This Wednesday, Channel 4’s Dispatches programme will be exposing the attitude within some of the Orthodox Jewish community towards child sex abuse crimes. One particular victim went undercover to expose the way his community has for decades been dealing with paedophilia. It’s been a year long investigation and is likely to send shockwaves around the Anglo-Jewish community. Already last week, as details of the programme started to leak, different communities were scrambling to cover themselves by putting new safeguard measures into place.
The United Synagogue for example, which already has a firm policy in place, extended measures by cautioning all synagogues that pictures of children cannot be posted on websites without explicit consent of a child’s parent or guardian. The ultra-Orthodox community which is the one under the spotlight also sent out a letter the other day in which they stress the severity of child abuse and how each case should in the first instance be reported to a specially convened committee who will then determine how it should progress from there.
The question which begs clarity is why is there such reluctance to immediately report sex abuse cases to the police? I don’t know that anyone would question reporting a rape to the police and I don’t see how this can be seen as anything different? Is it indeed that paedophilia is viewed in a different light – not as severe a crime? Or is there something else afoot which underlies the unwillingness to report such a crime?
One young man from Manchester recalls how he was repeatedly molested as a child, only his parents decided not to report it because they knew the guilty party and it would have ruined his family. In other words they were more concerned about the effect an arrest and conviction would have on the family of the abuser than they were with the welfare of their own son. I wonder if they were even aware of the well documented effects on victims of child sex abuse: guilt, inferiority complexes, depression and a high rate of suicide attempt. Sure, their son may have portrayed a happy-go-lucky demeanour. So did Motty Borger throughout his adolescence. But it all came back to haunt him two days into his honeymoon when he confided about his abuse to his new bride then later jumped from the seventh-floor balcony of their hotel room.
There is also the often overlooked fact that most paedophiles are repeat offenders. As I’ve written recently on my blog (10/12/2012 – No Holds Barred www.shul.co.uk/blog) what people fail to grasp is that sexual abuse reflects mental instability. There's a reason why those convicted have to register on a sex-offenders list. It's because they always run the risk of repeating the offence. Was this Manchester victim’s family indifferent as to the potential plight of others? Did it not concern them that in “protecting” the abuser’s family they were almost certainly subjecting other kids to torment and suffering? How does that conform to the Jewish principle of Jews being responsible for one another?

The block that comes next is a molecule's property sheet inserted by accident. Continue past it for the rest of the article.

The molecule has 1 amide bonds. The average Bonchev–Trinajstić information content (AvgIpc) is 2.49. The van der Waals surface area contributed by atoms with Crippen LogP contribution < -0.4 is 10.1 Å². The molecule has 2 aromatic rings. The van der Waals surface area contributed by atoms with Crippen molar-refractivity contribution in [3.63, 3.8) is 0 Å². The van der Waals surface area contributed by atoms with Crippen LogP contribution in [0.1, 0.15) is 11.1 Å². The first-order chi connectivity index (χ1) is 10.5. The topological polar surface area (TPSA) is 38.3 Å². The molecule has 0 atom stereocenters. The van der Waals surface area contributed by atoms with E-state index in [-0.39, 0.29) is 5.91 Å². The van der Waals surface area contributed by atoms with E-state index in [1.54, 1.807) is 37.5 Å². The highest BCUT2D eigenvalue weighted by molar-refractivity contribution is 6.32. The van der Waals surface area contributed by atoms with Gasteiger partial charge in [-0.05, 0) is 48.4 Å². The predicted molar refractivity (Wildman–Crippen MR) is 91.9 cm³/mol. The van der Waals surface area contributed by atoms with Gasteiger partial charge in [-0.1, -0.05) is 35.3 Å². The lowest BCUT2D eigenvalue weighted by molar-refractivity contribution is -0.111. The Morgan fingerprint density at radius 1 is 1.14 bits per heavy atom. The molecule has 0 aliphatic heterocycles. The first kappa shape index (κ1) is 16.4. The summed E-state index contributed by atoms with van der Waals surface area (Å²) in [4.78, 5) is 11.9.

I think one of the main reasons there is reluctance to report such hideous crimes is because of a certain psychology embedded in the Jewish mindset associated with reporting to authorities. The oft touted Biblical prohibition of mesirah (lit. handing over to authorities) was based on the premise that government authorities would typically deal harshly with Jews, persecuting them, incarcerating them or worse and often without trial. The stories of the Poretz in Soviet shtetls or the Kapos in Nazi Germany are ingrained in the psyche of the traditional Jew. Obviously, a modern day police system in a democratic society operates entirely different.
Well, not entirely. The end result still appears to be much the same. While one might face a fair trial, it’s difficult to suggest that one gets a fair punishment. The general notion of a prison system is frowned upon in Judaism. The idea of remaining locked up like an animal in a cage for so many years is deemed inhumane and is self-defeating. And while it can be rightly argued that one has to adhere to the law of the land and thus to know in advance that doing the crime means you’ll be doing the time – nonetheless, the prison system is hardly serving the purpose it was surely intended for.
Prisons are punishment for crimes committed. They also help keep society protected from repeat offenders – the one aspect of incarceration which Judaism does sanction, thus could arguably be applied to many sex offenders. But prisons should also be expected to help rehabilitate, though they usually have the very opposite effect. Prisons are mostly violent places. The National Geographic channel even made a television series about it entitled Hard Time. On their website they advertise the show with the caption “in prison, every day is a fight for survival.” Sex offenders in general and paedophiles in particular are known to be the most vulnerable. As one inmate put it, “There are only two types of people in here, predators and prey.”
I genuinely believe that the fear of reporting is directly correlated to the perceived end result. You might get a fairer trial but you’ll end up in the same place as the Jew who endured untold suffering in some Soviet or German hellhole. It is for this reason, in my opinion, that there is also such violent reaction within the ultra-Orthodox community against those who do report such crimes, and their families.
It goes without saying that if one of my kids was G-d forbid abused I would want to toss the perpetrator into prison and throw away the key. But that would be the mean-spiritedness in me looking to exact revenge. It would do nothing for the benefit of my child or for that matter the convict. Until such point as ‘don’t drop the soap in the shower’ is no longer a joke and proper rehabilitation becomes part of the process, nothing will change in the way of thinking of those who refuse to report, and mesirah will continue to get bantered about.